Hats off to British hops
Added: Tuesday, October 6th 2020
The hop harvest is over. The plants have been picked, dried in oast houses, packed into special sacks called pockets and are ready for brewers to blend with malt and yeast to produce their succulent ales.
I’ve been fascinated by hops from an early age. I grew up in the East End of London where Cockneys would go down to Kent for an annual “holiday” in the hop fields. When I returned to school in September there would always be a few children missing who were picking hops with their parents
I never went, which is a big gap in my experience, though if you read the descriptions of hop picking in George Orwell’s 1935 novel A
Clergyman’s Daughter you may feel it was an experience worth missing. Before machines took over, the pickers would end each day with hands stained green from hop juice and torn to shreds by the sharp bines that held the plants.
In East London I was surrounded by brewers – Charrington, Ind Coope, Manns, Taylor Walker and Truman. The last-named advertised their beers with the slogan “There are more hops in Ben Truman” while I still recall my first pints of the wonderfully aromatic Charrington IPA.
Back then no brewer worth his salt would have imported hops from abroad when they were available in abundance from English farmers. The only exception I can think of is Timothy Taylor in Yorkshire who brought in Styrian Goldings from Slovenia to boost the hop character of Landlord pale ale.
The rise of micro-brewing from the 1990s saw young brewers developing new beer styles and importing hops from far and wide, the United States in particular. The aim was to give new, vibrant aromas and flavours to beer that would make them stand out from the traditional ales of older brewers.
English hops offer fruit notes but the overwhelming characteristics are herbs, spices and pepper. American hops on the other hand have big flavours of tropical fruit and grapefruit and, as a result of the popularity of new craft beers, English hop growing went into almost terminal decline.
In 2012, writing in the Guardian, Rebecca Smithers found there were only 16 hop farmers left in the country and the acreage devoted to hop plants was dropping like a stone. The article had a profound impact. The almost moribund English Hop Association was taken over by young farmers and breeders. The new chair, Ali Capper, who grows hops with her husband Richard at Stocks Farm on the Hereford/Worcester border, changed the name to British Hops and not only revived interest in local hops in this country but also developed a vigorous export trade. You want to brew IPA -- then you need British hops, was the irrefutable message.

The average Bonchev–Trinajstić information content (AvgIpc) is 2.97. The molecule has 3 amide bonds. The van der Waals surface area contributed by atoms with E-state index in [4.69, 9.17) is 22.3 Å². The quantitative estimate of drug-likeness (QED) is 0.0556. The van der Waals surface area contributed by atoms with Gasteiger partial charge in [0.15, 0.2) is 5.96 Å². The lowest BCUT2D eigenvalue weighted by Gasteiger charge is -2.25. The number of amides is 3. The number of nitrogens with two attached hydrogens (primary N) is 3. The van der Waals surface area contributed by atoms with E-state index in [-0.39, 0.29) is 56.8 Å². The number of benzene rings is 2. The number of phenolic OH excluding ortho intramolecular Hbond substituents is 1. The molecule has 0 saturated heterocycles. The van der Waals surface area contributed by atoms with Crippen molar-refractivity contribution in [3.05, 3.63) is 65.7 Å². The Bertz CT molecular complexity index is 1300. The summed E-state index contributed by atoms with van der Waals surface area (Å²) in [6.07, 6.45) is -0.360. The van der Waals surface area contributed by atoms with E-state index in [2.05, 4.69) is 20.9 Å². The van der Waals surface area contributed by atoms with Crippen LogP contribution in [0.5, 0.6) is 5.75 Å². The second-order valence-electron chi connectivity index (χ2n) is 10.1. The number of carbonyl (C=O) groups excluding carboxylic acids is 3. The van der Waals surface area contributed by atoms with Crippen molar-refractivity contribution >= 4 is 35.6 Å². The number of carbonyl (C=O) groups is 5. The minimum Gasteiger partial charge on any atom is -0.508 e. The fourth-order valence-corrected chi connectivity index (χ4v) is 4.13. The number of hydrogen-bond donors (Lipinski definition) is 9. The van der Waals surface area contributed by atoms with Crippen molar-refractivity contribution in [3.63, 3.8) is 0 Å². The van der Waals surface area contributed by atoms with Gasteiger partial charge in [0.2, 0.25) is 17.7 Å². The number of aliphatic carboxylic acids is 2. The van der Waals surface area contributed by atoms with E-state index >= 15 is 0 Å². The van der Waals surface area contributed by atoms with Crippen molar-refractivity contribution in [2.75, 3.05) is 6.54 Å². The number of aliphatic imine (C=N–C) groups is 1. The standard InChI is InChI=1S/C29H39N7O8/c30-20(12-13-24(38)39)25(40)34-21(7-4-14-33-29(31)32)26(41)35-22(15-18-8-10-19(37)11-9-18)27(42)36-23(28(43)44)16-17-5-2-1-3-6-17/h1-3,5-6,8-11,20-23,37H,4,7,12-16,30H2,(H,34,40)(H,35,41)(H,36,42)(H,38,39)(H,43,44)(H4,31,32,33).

Today there are 50 hop farmers in Britain and 34 hop varieties. Working with the revered hop expert Peter Darby, Ali Capper and her team have introduced a number of new varieties. Britain has also led the world in developing “hedgerow hops”. They grow to half the height of conventional varieties and as a result are easier to harvest and are less prone to disease and pest attack. One hedgerow variety in particular, First Gold, has become popular with brewers at home and abroad.
Other new varieties include Boadicea, Jester, Godiva and Endeavour. The last name commemorates the late Inspector Morse, who was known to enjoy a pint or three and whose first name, on his death bed, was found to be Endeavour.
The hops offer such aromas and flavours as blackcurrant, orange, peach, sage, gooseberry and tangerine. And if you are desperate for grapefruit, the American Cascade is now grown here.
In Surrey, the Hogs Back Brewery has restored a once lost variety called the Farnham White Bine – a forerunner of the Golding – and grows it alongside the brewery for use in its leading beer TEA or Traditional English Ale.
As Eddie Gadd at the Ramsgate Brewery in Kent, says: “Many people don’t realise what an incredible range of flavours and aromas brewers can create by using different varieties of British hops.”
On the nail, Eddie.
•First published in What’s Brewing, October 2020.